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Explained: Who are Houthis of Yemen and why are they attacking ships in Red Sea?

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Houthis attacks in Red Sea: The increasing attacks by Yemen’s Houthis, an Iran-backed rebel group, in the Red Sea of the Gulf of Aden have adversely affected global trade as some of the world’s biggest shipping companies have announced to avoid the area. The Houthis or Huthis have been attacking ships passing through the Bab al-Mandab Strait at the southern end of the Red Sea ever since the start of the Israel-Hamas war.

A Houthi fighter stands on the Galaxy Leader cargo ship in the Red Sea(via REUTERS)
A Houthi fighter stands on the Galaxy Leader cargo ship in the Red Sea(via REUTERS)

The US military on Sunday claimed that a crude oil tanker was among two vessels that came under drone attacks by Yemen’s Houthi rebels in the Southern Red Sea. Meanwhile, the US has shot down four drones launched from Houthi-controlled areas which were headed towards a US destroyer in the Red Sea.

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Who are Houthi rebels?

The Houthis are an armed group originating from Yemen’s northwestern Saada province. They practice the Zaydi form of Shiism and take their name from the movement’s founder Hussein al Houthi. Reportedly, the group was formed in the 1990s to combat what they saw as the corruption of the then-president, Ali Abdullah Saleh. In 2003, Saleh tried to eliminate the Iran-backed group, however, the Houthis repelled him and Saudi Arabia’s military.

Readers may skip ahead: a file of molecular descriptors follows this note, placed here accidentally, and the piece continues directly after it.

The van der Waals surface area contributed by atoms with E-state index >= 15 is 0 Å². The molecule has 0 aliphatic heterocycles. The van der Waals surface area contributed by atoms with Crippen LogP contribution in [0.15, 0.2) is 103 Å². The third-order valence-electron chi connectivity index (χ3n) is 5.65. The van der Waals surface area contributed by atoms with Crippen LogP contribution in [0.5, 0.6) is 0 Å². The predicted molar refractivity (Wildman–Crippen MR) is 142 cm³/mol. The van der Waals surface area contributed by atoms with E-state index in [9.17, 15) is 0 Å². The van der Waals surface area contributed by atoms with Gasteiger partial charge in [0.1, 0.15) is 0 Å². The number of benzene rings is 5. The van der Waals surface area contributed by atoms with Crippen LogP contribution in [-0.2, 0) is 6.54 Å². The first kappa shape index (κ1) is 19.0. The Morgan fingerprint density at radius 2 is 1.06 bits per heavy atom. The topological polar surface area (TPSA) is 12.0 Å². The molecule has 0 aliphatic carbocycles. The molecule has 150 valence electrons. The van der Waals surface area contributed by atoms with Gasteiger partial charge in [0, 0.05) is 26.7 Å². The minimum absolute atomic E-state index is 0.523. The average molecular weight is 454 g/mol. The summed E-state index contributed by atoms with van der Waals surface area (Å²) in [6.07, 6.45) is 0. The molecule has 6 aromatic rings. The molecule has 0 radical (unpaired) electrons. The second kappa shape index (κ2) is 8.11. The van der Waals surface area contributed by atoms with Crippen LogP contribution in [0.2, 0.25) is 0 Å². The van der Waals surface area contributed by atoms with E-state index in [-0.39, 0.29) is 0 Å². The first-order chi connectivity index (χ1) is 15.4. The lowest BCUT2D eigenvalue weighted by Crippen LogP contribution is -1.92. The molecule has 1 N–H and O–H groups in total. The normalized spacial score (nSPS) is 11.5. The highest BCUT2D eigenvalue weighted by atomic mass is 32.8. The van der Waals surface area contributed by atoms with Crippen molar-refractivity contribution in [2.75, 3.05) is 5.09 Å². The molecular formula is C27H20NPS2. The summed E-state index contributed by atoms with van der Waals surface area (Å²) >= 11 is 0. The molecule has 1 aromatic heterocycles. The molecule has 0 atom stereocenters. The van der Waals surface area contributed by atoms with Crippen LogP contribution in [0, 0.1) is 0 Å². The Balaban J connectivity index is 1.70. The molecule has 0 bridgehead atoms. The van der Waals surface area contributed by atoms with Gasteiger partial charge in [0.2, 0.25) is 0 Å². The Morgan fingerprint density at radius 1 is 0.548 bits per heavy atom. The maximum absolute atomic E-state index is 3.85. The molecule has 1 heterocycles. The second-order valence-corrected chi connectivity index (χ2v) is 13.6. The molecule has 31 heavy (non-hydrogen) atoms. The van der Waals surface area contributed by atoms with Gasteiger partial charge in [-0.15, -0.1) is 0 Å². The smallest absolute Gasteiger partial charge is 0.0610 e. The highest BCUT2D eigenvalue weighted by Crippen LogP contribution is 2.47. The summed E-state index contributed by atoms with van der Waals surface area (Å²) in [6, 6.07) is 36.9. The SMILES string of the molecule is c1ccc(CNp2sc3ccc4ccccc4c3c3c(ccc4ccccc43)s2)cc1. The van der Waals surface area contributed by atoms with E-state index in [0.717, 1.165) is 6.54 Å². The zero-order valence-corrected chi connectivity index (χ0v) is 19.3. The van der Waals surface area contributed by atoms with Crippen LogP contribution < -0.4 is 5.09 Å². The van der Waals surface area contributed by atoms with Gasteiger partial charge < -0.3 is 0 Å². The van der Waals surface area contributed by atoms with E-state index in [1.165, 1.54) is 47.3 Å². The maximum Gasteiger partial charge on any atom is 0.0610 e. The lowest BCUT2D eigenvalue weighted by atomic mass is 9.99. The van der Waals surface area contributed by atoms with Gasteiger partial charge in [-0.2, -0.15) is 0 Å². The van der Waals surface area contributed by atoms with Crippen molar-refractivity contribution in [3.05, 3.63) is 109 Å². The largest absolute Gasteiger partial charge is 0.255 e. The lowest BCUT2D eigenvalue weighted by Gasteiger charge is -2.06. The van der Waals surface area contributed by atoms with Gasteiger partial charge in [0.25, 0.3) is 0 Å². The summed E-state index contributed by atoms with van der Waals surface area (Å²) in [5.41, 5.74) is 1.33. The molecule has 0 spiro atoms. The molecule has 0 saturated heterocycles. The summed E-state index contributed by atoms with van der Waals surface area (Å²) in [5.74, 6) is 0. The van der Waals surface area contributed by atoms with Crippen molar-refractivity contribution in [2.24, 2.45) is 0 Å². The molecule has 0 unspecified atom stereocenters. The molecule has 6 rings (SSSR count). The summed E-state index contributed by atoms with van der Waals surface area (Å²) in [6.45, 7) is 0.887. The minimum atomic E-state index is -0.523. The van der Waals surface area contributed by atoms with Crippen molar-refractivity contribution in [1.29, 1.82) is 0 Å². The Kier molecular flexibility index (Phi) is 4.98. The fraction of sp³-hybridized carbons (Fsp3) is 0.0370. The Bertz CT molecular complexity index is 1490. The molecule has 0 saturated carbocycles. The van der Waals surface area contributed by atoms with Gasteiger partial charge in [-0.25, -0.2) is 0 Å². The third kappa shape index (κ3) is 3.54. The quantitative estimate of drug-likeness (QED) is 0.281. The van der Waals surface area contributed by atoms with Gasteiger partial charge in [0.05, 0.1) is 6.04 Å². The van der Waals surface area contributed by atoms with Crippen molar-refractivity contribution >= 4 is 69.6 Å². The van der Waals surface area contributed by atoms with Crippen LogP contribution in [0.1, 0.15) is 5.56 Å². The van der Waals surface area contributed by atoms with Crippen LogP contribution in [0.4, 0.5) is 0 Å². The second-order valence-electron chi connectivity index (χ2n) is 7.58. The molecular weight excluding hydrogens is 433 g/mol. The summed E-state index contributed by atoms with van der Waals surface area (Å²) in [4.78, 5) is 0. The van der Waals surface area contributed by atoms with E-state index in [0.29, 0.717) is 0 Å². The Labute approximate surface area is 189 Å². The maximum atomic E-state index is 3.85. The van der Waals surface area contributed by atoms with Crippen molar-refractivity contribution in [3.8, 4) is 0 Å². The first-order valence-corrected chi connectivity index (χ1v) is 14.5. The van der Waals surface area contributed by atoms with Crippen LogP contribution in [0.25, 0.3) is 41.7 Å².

Notably, Houthis have control over a major part of Sanaa and the north of Yemen, as well as the Red Sea coastline.

Hezbollah controls the Houthis

The Houthi rebels are controlled by Lebanon’s Hezbollah group who have been providing them with extensive military training since 2014, according to a report by the BBC.

Why are the Houthis attacking ships in the Red Sea?

The situation in the Red Sea and nearby areas has become extremely critical as the Houthis have threatened to hit any target that is passing through. The attacks began after the Israel-Hamas war on October 7 when the Houthis declared their support for Hamas and said they would attack any ship travelling to Israel. Since then, they have attacked several commercial vessels with drones and ballistic missiles – even though it was not clear whether the ships were Israeli cargo.

In retaliation to the attacks, the US military has launched an international naval operation to protect the ships in the region. Several other countries including the UK, Canada, France, Spain, Bahrain, and Norway have joined the operation.

According to former ambassador Anil Trigunayat, the attacks are very dangerous for the world since trade supplies are being affected. He said that India’s 20 per cent of trade passes through the critical region.

(With inputs from agencies)

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